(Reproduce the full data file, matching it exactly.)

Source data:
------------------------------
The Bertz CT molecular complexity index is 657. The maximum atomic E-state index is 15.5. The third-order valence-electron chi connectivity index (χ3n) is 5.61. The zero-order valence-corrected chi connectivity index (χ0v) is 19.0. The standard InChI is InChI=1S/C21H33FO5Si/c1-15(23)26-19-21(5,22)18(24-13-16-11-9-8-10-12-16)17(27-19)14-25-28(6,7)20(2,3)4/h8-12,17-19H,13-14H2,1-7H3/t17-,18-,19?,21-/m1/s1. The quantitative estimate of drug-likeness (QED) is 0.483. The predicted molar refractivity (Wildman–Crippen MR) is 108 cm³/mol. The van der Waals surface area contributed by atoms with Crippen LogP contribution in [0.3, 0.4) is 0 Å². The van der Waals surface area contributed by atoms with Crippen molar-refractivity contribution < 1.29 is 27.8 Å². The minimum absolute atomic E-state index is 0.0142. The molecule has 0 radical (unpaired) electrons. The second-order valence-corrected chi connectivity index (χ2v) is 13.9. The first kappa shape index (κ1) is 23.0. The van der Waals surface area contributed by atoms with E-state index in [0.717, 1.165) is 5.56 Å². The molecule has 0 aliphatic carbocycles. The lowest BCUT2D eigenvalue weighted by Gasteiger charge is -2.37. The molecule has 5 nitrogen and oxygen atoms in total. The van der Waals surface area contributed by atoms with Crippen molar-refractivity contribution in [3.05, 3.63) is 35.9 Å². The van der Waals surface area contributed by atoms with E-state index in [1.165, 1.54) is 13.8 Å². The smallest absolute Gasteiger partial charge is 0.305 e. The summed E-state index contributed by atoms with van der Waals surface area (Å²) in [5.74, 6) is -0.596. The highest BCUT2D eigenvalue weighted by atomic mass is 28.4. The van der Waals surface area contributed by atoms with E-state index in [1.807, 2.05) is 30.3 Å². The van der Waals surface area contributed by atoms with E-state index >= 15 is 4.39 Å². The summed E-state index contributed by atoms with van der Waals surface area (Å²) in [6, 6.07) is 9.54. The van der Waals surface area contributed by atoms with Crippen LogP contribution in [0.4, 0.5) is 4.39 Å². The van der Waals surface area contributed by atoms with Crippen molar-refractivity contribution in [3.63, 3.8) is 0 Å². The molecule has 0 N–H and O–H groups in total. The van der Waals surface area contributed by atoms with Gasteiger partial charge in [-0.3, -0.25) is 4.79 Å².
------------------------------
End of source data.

The Bertz CT molecular complexity index is 657. The maximum atomic E-state index is 15.5. The third-order valence-electron chi connectivity index (χ3n) is 5.61. The zero-order valence-corrected chi connectivity index (χ0v) is 19.0. The standard InChI is InChI=1S/C21H33FO5Si/c1-15(23)26-19-21(5,22)18(24-13-16-11-9-8-10-12-16)17(27-19)14-25-28(6,7)20(2,3)4/h8-12,17-19H,13-14H2,1-7H3/t17-,18-,19?,21-/m1/s1. The quantitative estimate of drug-likeness (QED) is 0.483. The predicted molar refractivity (Wildman–Crippen MR) is 108 cm³/mol. The van der Waals surface area contributed by atoms with Crippen LogP contribution in [0.3, 0.4) is 0 Å². The van der Waals surface area contributed by atoms with Crippen molar-refractivity contribution < 1.29 is 27.8 Å². The minimum absolute atomic E-state index is 0.0142. The molecule has 0 radical (unpaired) electrons. The second-order valence-corrected chi connectivity index (χ2v) is 13.9. The first kappa shape index (κ1) is 23.0. The van der Waals surface area contributed by atoms with E-state index in [0.717, 1.165) is 5.56 Å². The molecule has 0 aliphatic carbocycles. The lowest BCUT2D eigenvalue weighted by Gasteiger charge is -2.37. The molecule has 5 nitrogen and oxygen atoms in total. The van der Waals surface area contributed by atoms with Crippen molar-refractivity contribution in [3.05, 3.63) is 35.9 Å². The van der Waals surface area contributed by atoms with E-state index in [1.165, 1.54) is 13.8 Å². The smallest absolute Gasteiger partial charge is 0.305 e. The summed E-state index contributed by atoms with van der Waals surface area (Å²) in [5.74, 6) is -0.596. The highest BCUT2D eigenvalue weighted by atomic mass is 28.4. The van der Waals surface area contributed by atoms with E-state index in [1.807, 2.05) is 30.3 Å². The van der Waals surface area contributed by atoms with E-state index >= 15 is 4.39 Å². The summed E-state index contributed by atoms with van der Waals surface area (Å²) in [6, 6.07) is 9.54. The van der Waals surface area contributed by atoms with Crippen LogP contribution in [0.4, 0.5) is 4.39 Å². The van der Waals surface area contributed by atoms with Crippen molar-refractivity contribution in [3.63, 3.8) is 0 Å². The molecule has 0 N–H and O–H groups in total. The van der Waals surface area contributed by atoms with Gasteiger partial charge in [-0.3, -0.25) is 4.79 Å².